Whether for an appetizer or a light lunch, these stuffed grape leaves with meat and pomegranate (Persian Dolmeh) are both delicious and satisfying. Find more of my pomegranate recipes.
What is dolmeh?
Stuffing vegetables is a common theme you find in various cuisines from all over the world. In Persian, dolmeh means “stuffed” and is typically referred to stuffed grape leaves. Greeks call the same dish dolmades and Turkish use dolma. They all refer to the same dish.
I just call these little bundles of joy, INCREDIBLE! We, Persians, like to stuff everything: red peppers, onions, potatoes, tomatoes and every guest’s bellies until they burst!
Fillings for dolmeh
Dolmeh come in a variety of shapes and sizes. The vegetable container that holds the stuffing can vary, as well as the stuffing. This dolmeh recipe is stuffed with ground beef, rice and pomegranate molasses.
You can make almost any kind of stuffing. I even have a vegetarian stuffed grape leaves with raisins. The great thing about dolmeh is that you can stuff it with anything you want.
The key is to not over-stuff (I know it’s tempting!) the grape leaves and to keep the rolls tight as you roll them. It can be a little tricky because the grape leaves can rip if you pull too tightly, which I did, and then you have to discard the torn leaf and use another one.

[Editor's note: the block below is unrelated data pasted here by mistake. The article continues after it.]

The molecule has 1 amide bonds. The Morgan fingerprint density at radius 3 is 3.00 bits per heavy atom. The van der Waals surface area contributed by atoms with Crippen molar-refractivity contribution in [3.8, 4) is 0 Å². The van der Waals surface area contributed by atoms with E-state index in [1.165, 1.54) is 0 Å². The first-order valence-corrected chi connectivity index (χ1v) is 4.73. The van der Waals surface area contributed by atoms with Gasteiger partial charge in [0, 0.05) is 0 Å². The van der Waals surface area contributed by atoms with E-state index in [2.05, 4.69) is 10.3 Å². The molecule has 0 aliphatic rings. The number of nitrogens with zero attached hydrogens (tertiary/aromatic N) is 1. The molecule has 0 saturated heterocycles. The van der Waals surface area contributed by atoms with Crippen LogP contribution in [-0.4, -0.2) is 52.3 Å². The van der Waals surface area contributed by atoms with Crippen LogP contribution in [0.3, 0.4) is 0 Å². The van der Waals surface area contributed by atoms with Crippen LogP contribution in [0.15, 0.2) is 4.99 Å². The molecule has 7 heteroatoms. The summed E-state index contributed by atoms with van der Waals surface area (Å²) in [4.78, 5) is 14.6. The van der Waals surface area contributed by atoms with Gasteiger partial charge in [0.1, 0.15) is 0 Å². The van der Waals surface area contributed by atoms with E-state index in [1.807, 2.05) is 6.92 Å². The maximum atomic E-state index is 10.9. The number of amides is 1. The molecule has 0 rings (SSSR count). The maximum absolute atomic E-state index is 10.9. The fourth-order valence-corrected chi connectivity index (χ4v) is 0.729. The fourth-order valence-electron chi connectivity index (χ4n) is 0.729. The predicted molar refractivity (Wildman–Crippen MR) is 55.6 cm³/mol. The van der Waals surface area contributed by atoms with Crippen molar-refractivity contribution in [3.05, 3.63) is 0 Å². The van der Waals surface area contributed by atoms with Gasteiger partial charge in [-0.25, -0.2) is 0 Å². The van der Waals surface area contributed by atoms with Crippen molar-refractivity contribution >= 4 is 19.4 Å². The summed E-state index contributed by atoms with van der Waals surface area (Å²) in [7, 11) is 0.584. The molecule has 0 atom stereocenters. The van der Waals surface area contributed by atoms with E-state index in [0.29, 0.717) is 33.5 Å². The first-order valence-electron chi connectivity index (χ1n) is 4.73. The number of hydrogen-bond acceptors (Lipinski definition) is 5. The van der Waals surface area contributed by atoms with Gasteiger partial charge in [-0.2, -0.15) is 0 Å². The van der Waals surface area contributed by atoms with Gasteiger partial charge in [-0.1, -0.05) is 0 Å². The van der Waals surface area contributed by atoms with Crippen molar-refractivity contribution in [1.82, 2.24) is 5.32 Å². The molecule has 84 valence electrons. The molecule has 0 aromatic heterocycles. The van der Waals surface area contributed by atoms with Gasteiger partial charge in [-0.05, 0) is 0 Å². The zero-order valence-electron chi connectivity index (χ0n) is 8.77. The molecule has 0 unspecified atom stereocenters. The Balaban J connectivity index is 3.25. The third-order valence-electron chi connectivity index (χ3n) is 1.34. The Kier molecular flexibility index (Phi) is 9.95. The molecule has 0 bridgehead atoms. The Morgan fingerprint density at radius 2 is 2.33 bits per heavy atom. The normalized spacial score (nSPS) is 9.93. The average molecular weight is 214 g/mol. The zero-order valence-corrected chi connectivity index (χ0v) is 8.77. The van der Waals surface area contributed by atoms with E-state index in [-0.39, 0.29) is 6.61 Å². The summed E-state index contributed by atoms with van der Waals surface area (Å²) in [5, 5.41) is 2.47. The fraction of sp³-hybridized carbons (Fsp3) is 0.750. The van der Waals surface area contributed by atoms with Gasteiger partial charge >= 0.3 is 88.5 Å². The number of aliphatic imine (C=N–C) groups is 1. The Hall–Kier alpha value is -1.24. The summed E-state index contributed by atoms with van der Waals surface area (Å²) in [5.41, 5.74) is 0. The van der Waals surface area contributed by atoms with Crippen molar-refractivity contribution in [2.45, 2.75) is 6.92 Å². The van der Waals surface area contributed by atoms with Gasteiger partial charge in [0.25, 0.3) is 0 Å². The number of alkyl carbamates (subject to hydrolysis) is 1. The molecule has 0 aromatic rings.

What kinds of rice to use for dolmeh
Again, there are no set rules for the stuffing of your dolmeh. But there is usually rice stuffed inside. Meat by itself would not only be expensive, but also very dense and heavy.
Typically, basmati rice is the first choice of rice I use when making dolmada. I have also used brown basmati rice, arborio rice and even quinoa for dolmeh.
Pomegranate in dolmeh?
It is very common to find pomegranate molasses used in the stuffing for Persian stuffed grape leaves. Pomegranates are a major ingredient in the middle eastern diet.
What is pomegranate molasses? Well, in a nutshell, it’s pomegranate juice with a bit of sugar reduced down until the water has evaporated and you have a thick syrup-like consistency.
How to assemble your dolma
As I mentioned above, you do not want to overstuff your dolma. About a tablespoon of filling per grape leaf should be enough. Larger leaves can hold more.
If you are using jarred grape leaves, they are soaking in a brine and need a quick rinse in water to remove the excess saltiness. If you are using fresh grape leaves, you will need to clean them and blanch them in boiling water before use.
Either way, your leaves are fragile and can tear easily. You start by spreading your filing in the center of the leaf, vein side up. Think of this rolling a small burrito or egg roll.
Pull the bottom part of the grape leaf and fold it over the stuffing, tucking it in under the stuffing. Fold in both sides of the leaf.
Keep everything tight, but not too tight. You’ll get the hang of it after you have rolled a few. Now start rolling the dolmeh up to the top of the leaf. Ta-dah!
Remember, your dolma will expand slightly while it steams in the pot. If there are any holes in the grape leaves, stuffing will come out and the dolmeh will crack and break.
Place the rolled dolmeh in an oiled pot, seam side down. You roll and roll until you are out of stuffing, layering the dolmeh on top of each other, layer by layer.